breathed through a row of holes located on the
    side of their bodies.De Bombyce

271
Plant anatomy
  • He also studied little vessels in wood and he
    published Anatome Plantarum

272
Family Malpighiaceae
  • The great Swedish botanist Linnaeus named the
    genus Malpighia in honor of Malpighis work with
    plants.

273
Names associated with Malpighi
  • One of the layers of the skin is called as
    Malpighian layer.

274
Malpighian body of the kidney
275
Malpighian tubule in the excretory system of
insects
276
Malpighian corpuscles or splenic nodules
277
Fellow of Royal Society
  • First Italian to be elected a Fellow of Royal
    Society of London.
  • When a fire destroyed his microscope in 1684, the
    society compensated him and sent him new lenses.

278
Died in 1694
  • In accordance with his wishes an autopsy was
    performed.
  • His tomb in Bologna

279
ANATOMICAL THEATER
280
Public dissection
  • Anatomical dissections in the 1600 were open to
    the public and anatomical theaters were formed to
    allow people to come and watch dissections
    through pubic notices and wall posters

281
Notice for public dissection
282
Tickets
  • Exorbitantly priced tickets of admission were
    sold to the wealthy.

283
During winter
  • The performance of public dissections were
    scheduled during cold weather of winter because
    of perishable nature of cadaver.

284
University of Padua 1594
  • First permanent anatomy theater was built in
    Padua- Italy, which could hold 300 people.

285
Still can be visited
  • The theater had been used for 278 years before it
    became a museum in 1872.
  • The theater can still be visited today.

286
University of Leiden-1597
  • The second one was built at the university of
    Leiden, Italy.

287
Dissection table
  • The theater was equipped with a rotating table
    which made it possible to turn the tabletop
    toward the position of sunrays.

288
University of Bologna1637
  • The third one was built at university of Bologna,
    Italy.

289
FREDERIK RUYSCH(1638-1731)
  • A Dutch anatomist and botanist, studied medicine
    at university of Leiden, Italy.
  • His chief skill was the preparation of specimens
    in a secret liquor.
  • He prepared the first anatomical specimens.

290
Access to the bodies
  • As a instructor to midwives and doctor to the
    court, he had ample access to the bodies of
    stillborn and dead infants.

291
Artistic work
  • He made artistic arrangement of body parts and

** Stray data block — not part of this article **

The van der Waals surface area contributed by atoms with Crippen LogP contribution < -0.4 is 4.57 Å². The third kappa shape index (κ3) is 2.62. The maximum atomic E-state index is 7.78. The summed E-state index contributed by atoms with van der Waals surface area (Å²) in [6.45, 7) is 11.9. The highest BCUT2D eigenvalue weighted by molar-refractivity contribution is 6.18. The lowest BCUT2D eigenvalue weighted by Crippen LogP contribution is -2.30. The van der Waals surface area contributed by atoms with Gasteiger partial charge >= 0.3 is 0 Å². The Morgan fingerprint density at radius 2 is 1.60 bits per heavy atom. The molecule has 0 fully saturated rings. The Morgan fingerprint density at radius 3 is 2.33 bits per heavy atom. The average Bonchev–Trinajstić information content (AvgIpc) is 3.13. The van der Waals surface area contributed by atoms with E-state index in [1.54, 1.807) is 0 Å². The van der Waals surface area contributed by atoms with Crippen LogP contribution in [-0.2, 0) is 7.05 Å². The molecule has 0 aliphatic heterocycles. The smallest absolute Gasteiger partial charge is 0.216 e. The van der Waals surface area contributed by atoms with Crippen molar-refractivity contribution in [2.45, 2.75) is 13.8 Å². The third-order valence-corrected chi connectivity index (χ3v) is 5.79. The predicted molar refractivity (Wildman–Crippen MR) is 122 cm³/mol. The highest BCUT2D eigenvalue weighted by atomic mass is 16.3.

fetal skeletons.

292
Botanical background
  • The botanical background's were made from
    injected and hardened veins and arteries for
    trees and more ramified tissue of lungs and
    smaller vessels for grass

293
City anatomist
  • From 1666 he became city anatomist of
    Amsterdam(like Dr Tulp) and gave anatomy
    dissection and lecture, till his death.

294
Sold his collections
  • He sold his collections to the Russian Tsar Peter
    the Great, in 1717.
  • Several of the items are still held in the Museum
    of St. Petersburg.
  • The 79 year old Ruysch began to set up a new
    collection.

295
EIGHTEENTH CENTURY
296
GIOVANNI BATTISTA MORGAGNI(1682-1771)
  • FATHER OF ANATOMICAL PATHOLOGY

297
Italian anatomist
  • Taught anatomy at university of Padua for 56
    years.
  • His work Adversaria Anatomica is a series of
    researches on fine anatomy.

298
Pathological anatomy
  • Earlier anatomists established the normal human
    anatomy.
  • Morgagni explored the origin and seat of diseases
    that caused the changes observable in the cadaver
    at the postmortem autopsy.

299
Book on pathological anatomy
  • After 640 autopsy dissections he wrote the book
    De Sedibus et Causis Morborum per Anatomen
    Indagatis which became the foundation of
    pathological anatomy.

300
English translation
  • Seats and Causes of Disease Investigated by Means
    of Anatomy.

301
First person
  • To describe
  • Disease of the heart valve
  • Record the first instance of heart block
  • Tuberculosis
  • Cirrhosis of the liver
  • Prove that lesion in stroke occurs on the
    opposite from the resulting paralysis.

302
30 anatomical terms associated with his name
  • Four examples
  • Morgagni foramen

303
Morgagni hydatid
304
Morgagnis column
305
Morgagni cataract
306
JOSEPH LIEUTAUD (1703-1780)
  • SURGICAL ANATOMY began with the book of Essais
    Anatomiques by French anatomist Lieutaud.

307
WILLIAM HUNTER(1718-1783)
  • British anatomist, obstetrician, and avid
    collector of antiques and coins.

308
Individual dissection
  • He introduced the practice of providing
    individual medical students with cadavers for
    dissection.

309
Obstetrics
  • His work and the book Anatomy of the Human
    Gravid Uterus(1774) removed obstetrics from the
    purview of midwives and established it as a
    branch of medicine.

310
Popular anatomy teacher
  • He taught anatomy at Royal College of Surgeons in
    London

311
Hunterian museum
  • He opened the Hunterian museum at the Royal
    College of Surgeons with 13000 specimens of
    natural history, coins, books as well as
    anatomical and pathological specimens.

312
Skeleton of tallest man
  • The museum contains the skeleton of the Charles
    Byrne the tallest man of Ireland.

313
Discovered the anatomical drawings of Da Vinci
  • The anatomical drawings of da Vinci were
    discovered by Hunter at Royal Library of Windsor
    Castle.

314
NINETEENTH CENTURY
315
FIRST BODY DONATION
  • Jeremy Bentham(1748-1832), the British
    philosopher and social reformer donated his body
    in 1832.

316
University college of London
  • Bentham was one of the founders of university
    college of London.

317
Body dissected
  • As requested in his will Benthams body was